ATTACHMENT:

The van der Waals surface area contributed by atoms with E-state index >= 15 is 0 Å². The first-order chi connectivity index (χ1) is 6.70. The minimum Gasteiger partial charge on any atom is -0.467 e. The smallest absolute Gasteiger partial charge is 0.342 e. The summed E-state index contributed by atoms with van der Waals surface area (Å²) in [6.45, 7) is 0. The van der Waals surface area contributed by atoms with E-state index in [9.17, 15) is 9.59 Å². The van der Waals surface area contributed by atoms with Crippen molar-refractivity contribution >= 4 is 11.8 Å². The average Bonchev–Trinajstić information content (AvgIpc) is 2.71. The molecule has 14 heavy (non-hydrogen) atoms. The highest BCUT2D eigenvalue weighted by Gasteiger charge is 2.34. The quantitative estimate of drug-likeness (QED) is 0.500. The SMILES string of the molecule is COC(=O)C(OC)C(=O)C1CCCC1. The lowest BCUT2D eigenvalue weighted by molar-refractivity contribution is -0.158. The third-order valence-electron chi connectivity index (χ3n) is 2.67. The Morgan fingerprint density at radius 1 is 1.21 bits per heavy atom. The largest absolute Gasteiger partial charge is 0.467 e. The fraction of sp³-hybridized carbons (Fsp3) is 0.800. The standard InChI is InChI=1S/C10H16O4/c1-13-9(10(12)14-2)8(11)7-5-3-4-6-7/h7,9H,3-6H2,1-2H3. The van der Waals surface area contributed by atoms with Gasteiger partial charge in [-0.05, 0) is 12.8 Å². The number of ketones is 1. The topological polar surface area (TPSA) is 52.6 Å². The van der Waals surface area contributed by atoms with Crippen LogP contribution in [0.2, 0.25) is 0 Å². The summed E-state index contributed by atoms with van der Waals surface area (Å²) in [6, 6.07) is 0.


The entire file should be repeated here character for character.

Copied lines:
The van der Waals surface area contributed by atoms with E-state index >= 15 is 0 Å². The first-order chi connectivity index (χ1) is 6.70. The minimum Gasteiger partial charge on any atom is -0.467 e. The smallest absolute Gasteiger partial charge is 0.342 e. The summed E-state index contributed by atoms with van der Waals surface area (Å²) in [6.45, 7) is 0. The van der Waals surface area contributed by atoms with E-state index in [9.17, 15) is 9.59 Å². The van der Waals surface area contributed by atoms with Crippen molar-refractivity contribution >= 4 is 11.8 Å². The average Bonchev–Trinajstić information content (AvgIpc) is 2.71. The molecule has 14 heavy (non-hydrogen) atoms. The highest BCUT2D eigenvalue weighted by Gasteiger charge is 2.34. The quantitative estimate of drug-likeness (QED) is 0.500. The SMILES string of the molecule is COC(=O)C(OC)C(=O)C1CCCC1. The lowest BCUT2D eigenvalue weighted by molar-refractivity contribution is -0.158. The third-order valence-electron chi connectivity index (χ3n) is 2.67. The Morgan fingerprint density at radius 1 is 1.21 bits per heavy atom. The largest absolute Gasteiger partial charge is 0.467 e. The fraction of sp³-hybridized carbons (Fsp3) is 0.800. The standard InChI is InChI=1S/C10H16O4/c1-13-9(10(12)14-2)8(11)7-5-3-4-6-7/h7,9H,3-6H2,1-2H3. The van der Waals surface area contributed by atoms with Gasteiger partial charge in [-0.05, 0) is 12.8 Å². The number of ketones is 1. The topological polar surface area (TPSA) is 52.6 Å². The van der Waals surface area contributed by atoms with Crippen LogP contribution in [0.2, 0.25) is 0 Å². The summed E-state index contributed by atoms with van der Waals surface area (Å²) in [6, 6.07) is 0.